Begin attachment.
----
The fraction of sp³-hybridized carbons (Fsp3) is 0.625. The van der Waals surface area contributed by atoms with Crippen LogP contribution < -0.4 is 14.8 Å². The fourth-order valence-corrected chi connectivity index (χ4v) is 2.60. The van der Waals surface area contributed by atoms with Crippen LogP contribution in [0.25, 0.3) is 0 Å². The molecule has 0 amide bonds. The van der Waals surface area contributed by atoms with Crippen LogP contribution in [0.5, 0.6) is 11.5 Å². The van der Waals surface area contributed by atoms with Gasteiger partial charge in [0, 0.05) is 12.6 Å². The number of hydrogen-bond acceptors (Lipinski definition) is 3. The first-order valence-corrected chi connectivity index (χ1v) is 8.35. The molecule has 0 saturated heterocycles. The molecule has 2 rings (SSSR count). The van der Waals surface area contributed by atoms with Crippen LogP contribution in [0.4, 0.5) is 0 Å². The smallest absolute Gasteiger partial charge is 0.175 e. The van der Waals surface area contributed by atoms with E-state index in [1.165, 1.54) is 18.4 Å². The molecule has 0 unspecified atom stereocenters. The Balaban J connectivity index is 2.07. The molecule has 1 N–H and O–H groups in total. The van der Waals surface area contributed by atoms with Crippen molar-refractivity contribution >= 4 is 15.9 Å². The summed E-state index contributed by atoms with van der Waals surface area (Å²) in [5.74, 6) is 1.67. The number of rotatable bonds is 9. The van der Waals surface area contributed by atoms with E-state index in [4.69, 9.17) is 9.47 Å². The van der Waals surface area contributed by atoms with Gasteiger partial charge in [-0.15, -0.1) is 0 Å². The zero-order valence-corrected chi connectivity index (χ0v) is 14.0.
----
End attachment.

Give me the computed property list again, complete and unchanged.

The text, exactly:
The fraction of sp³-hybridized carbons (Fsp3) is 0.625. The van der Waals surface area contributed by atoms with Crippen LogP contribution < -0.4 is 14.8 Å². The fourth-order valence-corrected chi connectivity index (χ4v) is 2.60. The van der Waals surface area contributed by atoms with Crippen LogP contribution in [0.25, 0.3) is 0 Å². The molecule has 0 amide bonds. The van der Waals surface area contributed by atoms with Crippen LogP contribution in [0.5, 0.6) is 11.5 Å². The van der Waals surface area contributed by atoms with Gasteiger partial charge in [0, 0.05) is 12.6 Å². The number of hydrogen-bond acceptors (Lipinski definition) is 3. The first-order valence-corrected chi connectivity index (χ1v) is 8.35. The molecule has 0 saturated heterocycles. The molecule has 2 rings (SSSR count). The van der Waals surface area contributed by atoms with Crippen LogP contribution in [0.4, 0.5) is 0 Å². The smallest absolute Gasteiger partial charge is 0.175 e. The van der Waals surface area contributed by atoms with E-state index in [1.165, 1.54) is 18.4 Å². The molecule has 0 unspecified atom stereocenters. The Balaban J connectivity index is 2.07. The molecule has 1 N–H and O–H groups in total. The van der Waals surface area contributed by atoms with Crippen molar-refractivity contribution >= 4 is 15.9 Å². The summed E-state index contributed by atoms with van der Waals surface area (Å²) in [5.74, 6) is 1.67. The number of rotatable bonds is 9. The van der Waals surface area contributed by atoms with E-state index in [4.69, 9.17) is 9.47 Å². The van der Waals surface area contributed by atoms with Gasteiger partial charge in [-0.15, -0.1) is 0 Å². The zero-order valence-corrected chi connectivity index (χ0v) is 14.0.